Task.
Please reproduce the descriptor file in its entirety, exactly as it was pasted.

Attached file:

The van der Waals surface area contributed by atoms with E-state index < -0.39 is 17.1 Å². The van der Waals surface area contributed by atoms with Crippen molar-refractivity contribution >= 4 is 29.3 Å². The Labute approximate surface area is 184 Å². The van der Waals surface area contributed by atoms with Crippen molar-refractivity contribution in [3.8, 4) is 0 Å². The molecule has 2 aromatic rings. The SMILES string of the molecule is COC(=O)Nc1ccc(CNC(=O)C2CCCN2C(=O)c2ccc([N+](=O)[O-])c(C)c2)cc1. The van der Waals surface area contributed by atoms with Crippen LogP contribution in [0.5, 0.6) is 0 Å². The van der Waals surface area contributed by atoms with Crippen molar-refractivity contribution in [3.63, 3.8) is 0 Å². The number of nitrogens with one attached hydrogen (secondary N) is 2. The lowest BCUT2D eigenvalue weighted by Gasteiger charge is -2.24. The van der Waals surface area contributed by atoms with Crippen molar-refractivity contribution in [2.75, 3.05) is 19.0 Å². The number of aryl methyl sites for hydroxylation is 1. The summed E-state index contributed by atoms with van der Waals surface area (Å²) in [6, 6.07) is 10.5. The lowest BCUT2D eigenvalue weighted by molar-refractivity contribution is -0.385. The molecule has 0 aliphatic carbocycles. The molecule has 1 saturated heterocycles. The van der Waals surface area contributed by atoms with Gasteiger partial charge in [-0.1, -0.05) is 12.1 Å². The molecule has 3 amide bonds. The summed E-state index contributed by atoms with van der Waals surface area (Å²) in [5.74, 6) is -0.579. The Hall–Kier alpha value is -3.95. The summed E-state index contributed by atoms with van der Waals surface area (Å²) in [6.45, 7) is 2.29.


The van der Waals surface area contributed by atoms with E-state index < -0.39 is 17.1 Å². The van der Waals surface area contributed by atoms with Crippen molar-refractivity contribution >= 4 is 29.3 Å². The Labute approximate surface area is 184 Å². The van der Waals surface area contributed by atoms with Crippen molar-refractivity contribution in [3.8, 4) is 0 Å². The molecule has 2 aromatic rings. The SMILES string of the molecule is COC(=O)Nc1ccc(CNC(=O)C2CCCN2C(=O)c2ccc([N+](=O)[O-])c(C)c2)cc1. The van der Waals surface area contributed by atoms with Crippen LogP contribution in [0.5, 0.6) is 0 Å². The van der Waals surface area contributed by atoms with Crippen molar-refractivity contribution in [3.63, 3.8) is 0 Å². The number of nitrogens with one attached hydrogen (secondary N) is 2. The lowest BCUT2D eigenvalue weighted by Gasteiger charge is -2.24. The van der Waals surface area contributed by atoms with Crippen molar-refractivity contribution in [2.75, 3.05) is 19.0 Å². The number of aryl methyl sites for hydroxylation is 1. The summed E-state index contributed by atoms with van der Waals surface area (Å²) in [6, 6.07) is 10.5. The lowest BCUT2D eigenvalue weighted by molar-refractivity contribution is -0.385. The molecule has 0 aliphatic carbocycles. The molecule has 1 saturated heterocycles. The van der Waals surface area contributed by atoms with Gasteiger partial charge in [-0.1, -0.05) is 12.1 Å². The molecule has 3 amide bonds. The summed E-state index contributed by atoms with van der Waals surface area (Å²) in [5.74, 6) is -0.579. The Hall–Kier alpha value is -3.95. The summed E-state index contributed by atoms with van der Waals surface area (Å²) in [6.45, 7) is 2.29.